We have no destination. One can't foretell
    What may or may not be pointless.
    The boat arches, bends, turns — it is shaping itself. Sometimes I climb into a lifeboat to think
    And there I dream confusedly that we've "varied" and come to an island
    Which can be approached only through one of forty doors,
    At each one of which sits a perched bird that can disclose the mysteries of logic to me in an ancient language which I will understand.
    The gist of what occurs according to the birds is unlikeliness.
    We are all so busy it seems sometimes that the only time we can appreciate being
    Is when we are at sea
    Subject to capriciousness
    Though we sleep slung in binding hammocks
    Like spiders or netted fish
    Or like trapeze artists bouncing to ground level at the end of their act. Tonight the sea
    Has twisted in turbulence. Observing the effects I've grown vertiginously
    Calm. How odd it is to be out.


Excerpted from Conjunctions by Bradford Morrow. Copyright © 2015 CONJUNCTIONS. Excerpted by permission of Bard College.
All rights reserved. No part of this excerpt may be reproduced or reprinted without permission in writing from the publisher.
Excerpts are provided by Dial-A-Book Inc. solely for the personal use of visitors to this web site.

Table of Contents


John Ashbery, Four Poems,
Lyn Hejinian, Two Poems,
Myung Mi Kim, Siege Document,
Brenda Coultas, Three Poems,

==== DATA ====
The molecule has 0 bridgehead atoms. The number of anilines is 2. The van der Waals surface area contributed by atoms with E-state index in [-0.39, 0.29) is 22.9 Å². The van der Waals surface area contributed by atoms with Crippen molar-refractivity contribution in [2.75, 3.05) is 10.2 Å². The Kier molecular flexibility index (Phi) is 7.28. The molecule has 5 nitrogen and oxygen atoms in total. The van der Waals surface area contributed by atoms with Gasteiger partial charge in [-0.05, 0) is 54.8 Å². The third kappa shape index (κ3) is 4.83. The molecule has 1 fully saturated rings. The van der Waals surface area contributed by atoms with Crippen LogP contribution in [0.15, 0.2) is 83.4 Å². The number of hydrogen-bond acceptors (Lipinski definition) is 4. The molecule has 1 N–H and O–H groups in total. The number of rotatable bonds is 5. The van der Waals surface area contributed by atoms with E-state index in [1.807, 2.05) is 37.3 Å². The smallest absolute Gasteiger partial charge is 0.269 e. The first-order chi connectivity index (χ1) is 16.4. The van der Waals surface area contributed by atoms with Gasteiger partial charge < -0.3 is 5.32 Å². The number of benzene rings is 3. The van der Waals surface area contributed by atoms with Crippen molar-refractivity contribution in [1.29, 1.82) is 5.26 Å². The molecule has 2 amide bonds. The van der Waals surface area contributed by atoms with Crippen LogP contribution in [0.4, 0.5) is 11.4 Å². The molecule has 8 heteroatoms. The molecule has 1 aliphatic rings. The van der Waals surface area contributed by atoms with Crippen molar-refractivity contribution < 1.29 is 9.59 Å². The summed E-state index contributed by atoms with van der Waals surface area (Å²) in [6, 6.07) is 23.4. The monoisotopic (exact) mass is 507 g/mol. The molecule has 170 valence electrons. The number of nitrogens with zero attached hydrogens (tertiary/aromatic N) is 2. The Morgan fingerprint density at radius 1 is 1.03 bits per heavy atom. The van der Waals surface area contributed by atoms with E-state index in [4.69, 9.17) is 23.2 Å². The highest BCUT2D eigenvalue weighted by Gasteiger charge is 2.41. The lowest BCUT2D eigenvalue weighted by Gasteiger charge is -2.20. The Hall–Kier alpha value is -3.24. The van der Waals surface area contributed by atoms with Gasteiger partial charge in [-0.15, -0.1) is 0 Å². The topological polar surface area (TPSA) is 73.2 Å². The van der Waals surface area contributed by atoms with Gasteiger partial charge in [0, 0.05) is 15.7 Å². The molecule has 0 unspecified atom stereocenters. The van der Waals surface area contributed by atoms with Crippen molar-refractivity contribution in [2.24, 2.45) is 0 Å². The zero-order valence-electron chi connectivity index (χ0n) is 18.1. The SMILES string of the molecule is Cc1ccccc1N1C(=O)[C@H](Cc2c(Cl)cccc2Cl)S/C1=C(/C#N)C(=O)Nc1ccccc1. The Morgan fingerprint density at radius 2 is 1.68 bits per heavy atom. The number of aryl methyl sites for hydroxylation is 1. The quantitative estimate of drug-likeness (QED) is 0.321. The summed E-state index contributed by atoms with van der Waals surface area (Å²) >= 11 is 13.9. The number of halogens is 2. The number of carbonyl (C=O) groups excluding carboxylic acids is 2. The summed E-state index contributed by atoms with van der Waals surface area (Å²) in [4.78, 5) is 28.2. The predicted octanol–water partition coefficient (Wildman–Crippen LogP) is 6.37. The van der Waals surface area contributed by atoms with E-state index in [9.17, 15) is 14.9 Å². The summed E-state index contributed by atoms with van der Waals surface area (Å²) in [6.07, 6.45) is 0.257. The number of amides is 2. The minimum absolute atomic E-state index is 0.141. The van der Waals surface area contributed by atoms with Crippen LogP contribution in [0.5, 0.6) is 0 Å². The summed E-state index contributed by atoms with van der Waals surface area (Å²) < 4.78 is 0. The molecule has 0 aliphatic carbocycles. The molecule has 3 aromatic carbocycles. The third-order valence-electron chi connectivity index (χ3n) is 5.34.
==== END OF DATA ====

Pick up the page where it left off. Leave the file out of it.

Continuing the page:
Arthur Sze, Quipu,
Jorie Graham, Six Poems,
Michael Palmer, Three Poems,
Mark McMorris, Reef: Shadow of Green,
Susan Wheeler, Each's Cot An Altar Then,
Ann Lauterbach, Three Poems,
Clark Coolidge, Arc of His Slow Demeanors,
Gustaf Sobin, Two Poems,
Alice Notley, Four Poems,
Tessa Rumsey, The Expansion of the Self,
Anne Waldman and Andrew Schelling, Two Landscapes,
Forrest Gander, Voiced Stops,
Tan Lin, Ambient Stylistics,
Marjorie Welish, Delight Instruct,
Laynie Browne, Roseate, Points of Gold,
James Tate, Two Poems,
Honor Moore, Four Poems,
Leslie Scalapino, From The Tango,
Bin Ramke, Gravity & Levity,
Mei-mei Berssenbrugge, Two Poems,
Charles Bernstein, Reading Red,
Mei-mei Berssenbrugge and Charles Bernstein, A Dialogue,
Rosmarie Waldrop, Five Poems,
Martine Bellen, Two Poems,
Peter Sacks, Five Poems,
Reginald Shepherd, Two Poems,
Barbara Guest, Two Poems,
Donald Revell, Two Poems for the Seventeenth Century,
Paul Hoover, Resemblance,
Elaine Equi, Five Poems,
Norma Cole, Conjunctions,
Jena Osman, Boxing Captions,
Ron Silliman, Fubar Clus,
John Yau, Three Movie Poems,
Melanie Neilson, Two Poems,
Robert Kelly, Orion: Opening the Seals,
Nathaniel Mackey, Two Poems,
C. D. Wright, From One Big Self,
Peter Gizzi, Fin Amor,
Carol Moldaw, Festina Lente,
Charles North, Five Poems,
Robert Creeley, Supper,
Brenda Shaughnessy, Three Poems,
Malinda Markham, Four Poems,
Rachel Blau DuPlessis, Draft 38: Georgics and Shadow,
Nathaniel Tarn, Two Poems,
Peter Cole, Proverbial Drawing,
Fanny Howe, Splinter,
Anne Tardos, Four Plus One K,
Roberto Tejada, Four Poems,
Andrew Mossin, The Forest,
Elizabeth Willis, Two Poems,
David Shapiro, Two Poems,
Camille Guthrie, At the Fountain,
Susan Howe, From Preterient,
Cole Swensen, Seven Hands,
Susan Howe and Cole Swensen, A Dialogue,
Keith Waldrop, A Vanity,
Will Alexander, Fishing as Impenetrable Stray,
Juliana Spahr, Blood Sonnets,
Jerome Sala, Two Poems,
Leonard Schwartz, Ecstatic Persistence,
Catherine Imbriglio, Three Poems,
Vincent Katz, Two Poems,
Thalia Field, Land at Church City,
John Taggart, Not Egypt,
Renee Gladman, The Interrogation,
Laura Moriarty, Seven Poems,
Kevin Young, Film Noir,
Jackson Mac Low, Five Stein Poems,
Rae Armantrout, Four Poems,
Anselm Hollo, Guests of Space,
A Note from Open Road Media,